Later in the day, he sent his press secretary to scold members of the press and warn them that the government would hold them accountable for false reporting. In his very first press briefing in the White House, Press Secretary Sean Spicer said news organizations had deliberately misstated the size of the inaugural crowd in an attempt to sow divisions at a time when Trump was trying to unify the country, warning that the new administration would hold them to account.
Earlier, Trump also angered some officials of the Central Intelligence Agency, where he went on Saturday to make peace with the intelligence community because instead of paying tribute to the sacrifices of members of the intelligence community who died in the line of duty, the President used the occasion mostly to attack the press.
Trump complained that the news media used photographs of “an empty field” to make it seem as if his inauguration did not draw many people.
“We caught them in a beauty,” Trump said of the news media, “and I think they’re going to pay a big price.” Spicer later claimed that Trump had drawn “the largest audience to ever witness an inauguration,” a statement that photographs and live TV showed to be false.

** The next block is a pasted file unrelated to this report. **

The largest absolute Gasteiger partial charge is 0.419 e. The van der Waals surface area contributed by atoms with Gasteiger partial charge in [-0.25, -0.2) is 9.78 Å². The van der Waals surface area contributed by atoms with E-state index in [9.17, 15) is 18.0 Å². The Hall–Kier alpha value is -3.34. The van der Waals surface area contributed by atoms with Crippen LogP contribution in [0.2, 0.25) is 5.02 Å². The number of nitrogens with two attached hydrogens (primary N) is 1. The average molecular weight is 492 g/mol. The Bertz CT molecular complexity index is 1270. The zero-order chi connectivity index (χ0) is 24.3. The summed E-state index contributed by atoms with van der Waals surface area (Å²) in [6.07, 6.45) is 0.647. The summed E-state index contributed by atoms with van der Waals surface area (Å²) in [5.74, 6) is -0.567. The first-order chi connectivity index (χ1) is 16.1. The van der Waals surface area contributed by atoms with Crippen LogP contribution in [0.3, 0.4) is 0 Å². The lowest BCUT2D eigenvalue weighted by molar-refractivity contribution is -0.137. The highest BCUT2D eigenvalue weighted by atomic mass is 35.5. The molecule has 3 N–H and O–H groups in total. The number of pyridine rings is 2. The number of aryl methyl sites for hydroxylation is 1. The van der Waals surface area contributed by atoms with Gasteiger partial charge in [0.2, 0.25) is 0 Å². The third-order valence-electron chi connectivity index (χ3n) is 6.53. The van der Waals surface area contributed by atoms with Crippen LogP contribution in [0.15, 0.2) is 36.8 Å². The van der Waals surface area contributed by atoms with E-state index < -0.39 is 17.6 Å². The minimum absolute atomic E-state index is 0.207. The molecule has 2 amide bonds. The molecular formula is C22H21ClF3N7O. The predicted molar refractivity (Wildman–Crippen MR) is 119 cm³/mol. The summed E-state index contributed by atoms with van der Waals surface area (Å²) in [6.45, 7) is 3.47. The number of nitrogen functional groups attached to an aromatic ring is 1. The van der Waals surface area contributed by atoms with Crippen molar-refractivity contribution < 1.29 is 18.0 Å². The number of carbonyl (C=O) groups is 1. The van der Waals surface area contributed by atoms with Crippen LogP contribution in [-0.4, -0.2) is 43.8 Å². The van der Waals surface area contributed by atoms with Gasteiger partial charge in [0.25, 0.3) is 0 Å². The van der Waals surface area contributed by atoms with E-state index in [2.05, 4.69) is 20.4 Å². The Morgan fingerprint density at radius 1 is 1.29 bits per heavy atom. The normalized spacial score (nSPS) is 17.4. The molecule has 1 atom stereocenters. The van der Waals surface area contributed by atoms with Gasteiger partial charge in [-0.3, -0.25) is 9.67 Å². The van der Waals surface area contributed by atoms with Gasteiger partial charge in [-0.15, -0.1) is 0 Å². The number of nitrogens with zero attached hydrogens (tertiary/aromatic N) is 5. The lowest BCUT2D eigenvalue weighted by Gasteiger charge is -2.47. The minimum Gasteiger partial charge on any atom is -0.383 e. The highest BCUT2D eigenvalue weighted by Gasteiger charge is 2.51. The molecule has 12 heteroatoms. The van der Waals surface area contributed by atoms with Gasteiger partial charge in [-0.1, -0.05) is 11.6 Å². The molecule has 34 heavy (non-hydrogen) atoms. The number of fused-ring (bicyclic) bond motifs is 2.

Two contrasting photos posted by a New York Times reporter on Tweet clearly showed the Obama inauguration in 2009 drawing a much larger crowd than Trump’s. Spicer also claimed that the number of riders in Washington-area transit clearly showed that more people came to witness Trump’s inauguration than Obama’s in 2099. But transit authority figures showed there were 782,000 riders that year, compared with 571,000 riders this year.
In other words, while Trump and his press secretary were accusing the news media of false reporting, they were actually the ones who made false claims about the inaugural crowd.
Trump said he is, in his own words, in a “running war” with the media, a war he is not expected to win just as Duterte is not expected to win his own war with the Philippine news media.
Trump should have realized by now that a strong, truthful and vigilant media is one of the major reasons America has become the bastion of democracy. Duterte, on the other hand, should have known by now that nearly all his predecessors waged their own war against media and lost. Former President Joseph Estrada, for example, tried to muzzle the critical Philippine Daily Inquirer by asking major advertisers to boycott the newspaper. Several months later, Estrada was ousted by People Power.
Only one Philippine president won a battle against the press. The late dictator Ferdinand Marcos padlocked newspaper offices and TV and radio stations when he declared martial law in 1972, but while he won the battle, he eventually lost the war when the so-called mosquito press started stinging him in the 80s. He was ousted in the first People Power in 1986.
Government leaders should stop blaming and warring on media, and focus instead on wars that they should fight – against corruption, poverty and other ills that afflict society. Let the journalists do their job of reporting the truth to build an informed citizenry.